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Developing sex education for young people in sub-Saharan Africa is essential if the battle against HIV is to be won. Information about sex and marriage has traditionally been passed on to young girls by the 'senga', their father’s sister, in rural Uganda. The UK's Medical Research Council carried out a pilot study which adapted this traditional institution in an attempt to combat AIDS. The study was conducted in two villages in rural Masaka over a period of 12 months.
Because of social change the old form of senga is dying out. Girls in particular have nowhere to turn for information about sexual matters. HIV in Ugandan girls aged 13 to 24 was running at over five per cent in 1997, four times as high as in boys of the same age. Some community members oppose the idea of ‘sex education’ as they think it is about learning how to perform the sexual act. However, they are happier to accept senga, an institution which is familiar to them.
Following discussion groups in the villages, local people identified that they needed to take action to prevent the spread of HIV. 11 adult women and three teenage girls were chosen by the villagers and trained to provide sex education and counselling within the community. The adult sengas saw an average of 21 patients each while the teenagers saw five patients over the course of the year. Another village without the benefit of the senga project was included in the study to act as a control. The study found that:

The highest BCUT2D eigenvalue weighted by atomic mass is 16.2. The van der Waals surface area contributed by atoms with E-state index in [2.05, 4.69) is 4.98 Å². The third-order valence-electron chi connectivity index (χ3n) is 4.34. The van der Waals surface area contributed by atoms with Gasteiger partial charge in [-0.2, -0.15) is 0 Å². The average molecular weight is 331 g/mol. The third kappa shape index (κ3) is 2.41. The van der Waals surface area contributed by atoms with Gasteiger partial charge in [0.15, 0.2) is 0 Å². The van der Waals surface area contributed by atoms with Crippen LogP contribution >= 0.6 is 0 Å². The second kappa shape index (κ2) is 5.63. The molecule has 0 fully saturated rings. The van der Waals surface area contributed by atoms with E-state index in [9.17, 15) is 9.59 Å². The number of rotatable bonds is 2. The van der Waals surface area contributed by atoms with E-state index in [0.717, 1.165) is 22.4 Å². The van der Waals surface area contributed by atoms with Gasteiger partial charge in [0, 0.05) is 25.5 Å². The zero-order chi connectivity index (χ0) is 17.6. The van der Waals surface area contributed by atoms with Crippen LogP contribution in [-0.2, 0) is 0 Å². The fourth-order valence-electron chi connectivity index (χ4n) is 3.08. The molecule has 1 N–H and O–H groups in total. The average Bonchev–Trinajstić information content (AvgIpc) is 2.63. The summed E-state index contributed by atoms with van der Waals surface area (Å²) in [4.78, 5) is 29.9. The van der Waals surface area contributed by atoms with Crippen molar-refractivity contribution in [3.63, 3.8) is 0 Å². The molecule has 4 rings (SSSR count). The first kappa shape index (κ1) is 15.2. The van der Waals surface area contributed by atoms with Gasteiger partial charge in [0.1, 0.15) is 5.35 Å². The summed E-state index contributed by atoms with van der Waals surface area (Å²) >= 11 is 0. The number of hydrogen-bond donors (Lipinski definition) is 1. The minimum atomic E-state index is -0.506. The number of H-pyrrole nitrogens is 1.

The report recommends:
The senga institution is not unique to Uganda. The senga, or her equivalent, has an important role in initiating young girls into womanhood in several parts of East and Southern Africa. In some of these countries a ‘kojja’ has also played an important role in sex education for boys. The senga model could be used in many other countries in the region where AIDS is endemic. Given the encouraging results of the pilot study, this modified form of the senga institution should be tested further in a larger study and in different communities to discover if it is effective in a variety of situations.
‘Harnessing the senga institution of adolescent sex education for the control of HIV and STDs in rural Uganda’, AIDS Care 15(2): 159-167, by H. Muyinda et al, 2003
Funded by: UK Medical Research Council
id21 Research Highlight: 28 August 2003
Medical Research Council Programme on AIDS
c/o Uganda Virus Research Institute
PO Box 49
+256 41 321137
Contact the contributor: Jimmy.Whitworth@lshtm.ac.uk
Other related links:
'Learning from experience - sex education for young women' >
'Deadly silence: barriers to communicating HIV/AIDS in schools'
'Fighting HIV/AIDS with awareness: the case of rural Uganda'
'Shock to the system – HIV and education in Kenya and Tanzania'
'Film, book or play? Community-based HIV prevention in rural Uganda'
See id21's collection of links relevant to HIV/AIDS.
See id21's collection of links relevant to sexual and reproductive health.